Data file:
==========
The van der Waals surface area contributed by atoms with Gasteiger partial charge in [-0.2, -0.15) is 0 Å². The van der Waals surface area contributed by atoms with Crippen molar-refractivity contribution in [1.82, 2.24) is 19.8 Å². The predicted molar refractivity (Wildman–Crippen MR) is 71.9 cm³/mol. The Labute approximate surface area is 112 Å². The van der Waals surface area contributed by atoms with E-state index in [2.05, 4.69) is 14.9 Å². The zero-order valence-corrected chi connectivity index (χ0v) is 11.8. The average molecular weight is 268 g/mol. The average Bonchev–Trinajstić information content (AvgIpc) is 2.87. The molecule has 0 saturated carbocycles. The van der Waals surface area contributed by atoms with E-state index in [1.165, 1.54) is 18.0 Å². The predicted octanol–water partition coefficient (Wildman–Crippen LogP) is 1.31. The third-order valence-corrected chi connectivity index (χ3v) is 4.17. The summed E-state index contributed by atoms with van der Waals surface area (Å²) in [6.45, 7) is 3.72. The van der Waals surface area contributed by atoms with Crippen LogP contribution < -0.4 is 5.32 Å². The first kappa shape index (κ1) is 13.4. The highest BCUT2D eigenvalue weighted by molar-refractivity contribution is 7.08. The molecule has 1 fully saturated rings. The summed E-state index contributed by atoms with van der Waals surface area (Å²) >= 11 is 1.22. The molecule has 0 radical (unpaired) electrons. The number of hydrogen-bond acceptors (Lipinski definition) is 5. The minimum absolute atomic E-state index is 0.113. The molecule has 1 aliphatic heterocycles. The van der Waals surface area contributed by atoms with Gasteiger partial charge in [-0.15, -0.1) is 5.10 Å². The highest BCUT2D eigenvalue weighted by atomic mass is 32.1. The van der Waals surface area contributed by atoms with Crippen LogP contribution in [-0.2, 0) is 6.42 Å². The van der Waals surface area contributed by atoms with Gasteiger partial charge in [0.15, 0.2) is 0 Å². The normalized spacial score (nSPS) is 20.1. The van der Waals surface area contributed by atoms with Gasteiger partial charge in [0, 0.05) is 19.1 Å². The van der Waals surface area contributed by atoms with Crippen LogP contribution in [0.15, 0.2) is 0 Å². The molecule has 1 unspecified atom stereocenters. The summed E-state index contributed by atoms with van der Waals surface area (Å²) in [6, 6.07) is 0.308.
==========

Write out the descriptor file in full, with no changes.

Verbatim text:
The van der Waals surface area contributed by atoms with Gasteiger partial charge in [-0.2, -0.15) is 0 Å². The van der Waals surface area contributed by atoms with Crippen molar-refractivity contribution in [1.82, 2.24) is 19.8 Å². The predicted molar refractivity (Wildman–Crippen MR) is 71.9 cm³/mol. The Labute approximate surface area is 112 Å². The van der Waals surface area contributed by atoms with E-state index in [2.05, 4.69) is 14.9 Å². The zero-order valence-corrected chi connectivity index (χ0v) is 11.8. The average molecular weight is 268 g/mol. The average Bonchev–Trinajstić information content (AvgIpc) is 2.87. The molecule has 0 saturated carbocycles. The van der Waals surface area contributed by atoms with E-state index in [1.165, 1.54) is 18.0 Å². The predicted octanol–water partition coefficient (Wildman–Crippen LogP) is 1.31. The third-order valence-corrected chi connectivity index (χ3v) is 4.17. The summed E-state index contributed by atoms with van der Waals surface area (Å²) in [6.45, 7) is 3.72. The van der Waals surface area contributed by atoms with Crippen LogP contribution < -0.4 is 5.32 Å². The first kappa shape index (κ1) is 13.4. The highest BCUT2D eigenvalue weighted by molar-refractivity contribution is 7.08. The molecule has 1 fully saturated rings. The summed E-state index contributed by atoms with van der Waals surface area (Å²) >= 11 is 1.22. The molecule has 0 radical (unpaired) electrons. The number of hydrogen-bond acceptors (Lipinski definition) is 5. The minimum absolute atomic E-state index is 0.113. The molecule has 1 aliphatic heterocycles. The van der Waals surface area contributed by atoms with Gasteiger partial charge in [-0.15, -0.1) is 5.10 Å². The highest BCUT2D eigenvalue weighted by atomic mass is 32.1. The van der Waals surface area contributed by atoms with Crippen LogP contribution in [-0.2, 0) is 6.42 Å². The van der Waals surface area contributed by atoms with Gasteiger partial charge in [0.15, 0.2) is 0 Å². The normalized spacial score (nSPS) is 20.1. The van der Waals surface area contributed by atoms with Gasteiger partial charge in [0, 0.05) is 19.1 Å². The van der Waals surface area contributed by atoms with Crippen LogP contribution in [0.15, 0.2) is 0 Å². The molecule has 1 unspecified atom stereocenters. The summed E-state index contributed by atoms with van der Waals surface area (Å²) in [6, 6.07) is 0.308.